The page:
Monday, 19 November 2012

Hallowe'en & All Souls



I love the month of October. For one thing, it is my birthday month. For another, it is usually the best of autumn – the days have a crisp bite to them, the sun is still making a regular appearance, and the trees are in the height of their dying splendour. Best of all, as the golden light of October changes to the dreary gray of November, we have the holidays of Hallowe’en & All Saints/All Souls.

I love Hallowe’en – what is not to love about dressing up in a costume and reliving the spirit of childhood with one’s friends & children? I’ve never been overly concerned with its supposed ties to paganism, nor have I found the costumes particularly offensive to Christian sensibilities provided that things are all in good fun. Harvest festivals in lieu of Hallowe’en have always seemed to be much more of a pagan thing. As for celebrating Reformation Day instead of Hallowe’en, well, I frankly find that more terrifying and a much more evil holiday – a break in Christian unity is not something that should be celebrated! As for scary costumes that ape the creatures of myth, legend, and darkness – is it not better to be able to face such things through the mockery of a costume than to give them such power that we feel they must be avoided at all costs? I suppose I don’t see scary costumes and decorations as a celebration & exultation in evil, but just as an acknowledgement of the darker things of fiction & legend and breaking them of their power of fear.

I was really looking forward to celebrating Walter’s first Hallowe’en, but being in Germany for only a short while it didn’t seem prudent to splash out on decorations. Our neighbourhood is predominately Turkish and I didn’t know if trick-or-treating was even done here so it seemed silly to buy Walter a costume when we’d be spending the evening at home with no party or trick-or-treaters. So instead we had a special family celebration, watching an animated version of Ray Bradbury’s Halloween Tree (it traces the supposed history of Halloween), eating an autumn themed dinner (bbq chicken, baked potatoes, and corn on the cob), and indulging our sweet tooths (with rittersport, cola, beer, and cakes!). It was a fun little evening and next year I’m hoping that we’re in a place where I can justify buying Walter a little costume.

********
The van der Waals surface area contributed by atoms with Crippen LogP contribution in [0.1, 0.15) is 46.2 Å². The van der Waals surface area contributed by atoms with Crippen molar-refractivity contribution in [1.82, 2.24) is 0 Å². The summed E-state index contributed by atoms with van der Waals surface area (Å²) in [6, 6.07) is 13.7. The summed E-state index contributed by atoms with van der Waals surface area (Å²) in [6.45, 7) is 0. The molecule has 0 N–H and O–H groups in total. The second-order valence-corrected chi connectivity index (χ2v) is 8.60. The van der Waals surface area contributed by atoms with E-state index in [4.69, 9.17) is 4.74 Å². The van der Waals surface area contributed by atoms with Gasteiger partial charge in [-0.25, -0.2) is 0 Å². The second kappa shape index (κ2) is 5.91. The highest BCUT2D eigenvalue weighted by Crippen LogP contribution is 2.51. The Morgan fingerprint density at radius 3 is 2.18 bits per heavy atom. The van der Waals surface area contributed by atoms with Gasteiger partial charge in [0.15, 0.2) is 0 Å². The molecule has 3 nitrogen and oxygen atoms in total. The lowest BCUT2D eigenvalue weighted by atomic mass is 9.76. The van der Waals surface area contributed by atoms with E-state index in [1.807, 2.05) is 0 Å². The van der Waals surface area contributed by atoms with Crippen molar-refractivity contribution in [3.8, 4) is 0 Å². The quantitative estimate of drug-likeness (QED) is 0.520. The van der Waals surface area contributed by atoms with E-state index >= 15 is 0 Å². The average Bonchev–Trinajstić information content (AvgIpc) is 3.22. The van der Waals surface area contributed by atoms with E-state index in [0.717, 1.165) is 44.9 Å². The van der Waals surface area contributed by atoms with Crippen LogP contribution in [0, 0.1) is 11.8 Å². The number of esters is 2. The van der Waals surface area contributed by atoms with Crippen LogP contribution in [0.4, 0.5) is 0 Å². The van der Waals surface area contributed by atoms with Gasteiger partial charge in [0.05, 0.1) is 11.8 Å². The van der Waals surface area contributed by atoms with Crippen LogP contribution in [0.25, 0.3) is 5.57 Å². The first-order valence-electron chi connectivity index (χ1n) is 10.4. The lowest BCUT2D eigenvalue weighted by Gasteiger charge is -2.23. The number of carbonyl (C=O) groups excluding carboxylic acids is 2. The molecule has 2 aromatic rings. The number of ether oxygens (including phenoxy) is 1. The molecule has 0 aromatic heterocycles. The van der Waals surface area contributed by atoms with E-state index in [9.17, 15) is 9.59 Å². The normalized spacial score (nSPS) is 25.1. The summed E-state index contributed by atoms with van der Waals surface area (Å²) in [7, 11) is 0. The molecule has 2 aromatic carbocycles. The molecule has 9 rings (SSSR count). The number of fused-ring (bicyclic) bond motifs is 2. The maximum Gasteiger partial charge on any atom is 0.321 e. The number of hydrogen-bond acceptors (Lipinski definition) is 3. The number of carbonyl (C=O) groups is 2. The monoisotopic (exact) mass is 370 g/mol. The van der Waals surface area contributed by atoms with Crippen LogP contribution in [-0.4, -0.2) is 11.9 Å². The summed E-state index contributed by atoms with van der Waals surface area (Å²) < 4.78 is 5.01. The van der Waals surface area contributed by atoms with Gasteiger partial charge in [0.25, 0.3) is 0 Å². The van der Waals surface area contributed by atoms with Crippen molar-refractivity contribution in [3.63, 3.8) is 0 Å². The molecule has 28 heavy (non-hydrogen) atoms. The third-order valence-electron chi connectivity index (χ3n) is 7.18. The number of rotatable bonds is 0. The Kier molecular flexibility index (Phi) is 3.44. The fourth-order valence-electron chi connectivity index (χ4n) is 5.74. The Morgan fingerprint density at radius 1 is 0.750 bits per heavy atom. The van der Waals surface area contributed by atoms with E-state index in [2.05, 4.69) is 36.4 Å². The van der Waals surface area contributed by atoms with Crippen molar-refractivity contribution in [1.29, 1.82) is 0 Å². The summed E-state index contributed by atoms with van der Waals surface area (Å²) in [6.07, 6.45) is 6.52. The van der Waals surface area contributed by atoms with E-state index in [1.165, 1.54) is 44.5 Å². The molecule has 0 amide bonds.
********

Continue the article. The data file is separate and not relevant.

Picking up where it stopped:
My slice of shoko-orangen kuchen & David's very questionable looking eclair!

An Autumn dinner

"I asked for milk and they gave me chocolate :("


Right after Hallowe’en comes the Holy Days of All Saints & All Souls, special days of remembering all those who have gone before us in the Great Pilgrimage. All Souls is always a special day for me, a day which I spend remembering departed family members and praying for them. The idea of praying for the dead, and that those in heaven can pray for us, always made sense to me once a Catholic friend explained it to me years ago. If I can ask a friend on earth to pray for me, then why is it any different to ask a friend in heaven to do the same? Praying for the dead perhaps makes less sense if you don’t believe in purgatory, but I still think that believing in the efficacy of prayer it makes sense. Speaking with God is never wasted, for even if the prayers cannot help their object surely we ourselves are helped just by taking the time to spend in reflection & communion with the Lord. I think it is important to remember family, because they are the first ones who set us on our path (for good or for ill). When Walter is old enough to understand I hope that it is a special time we can take to share stories and memories of the family members he won’t have met.

1 comment:

  1. I LOVE this post. It echoes my feelings of Halloween. Thank you for voicing it so well.

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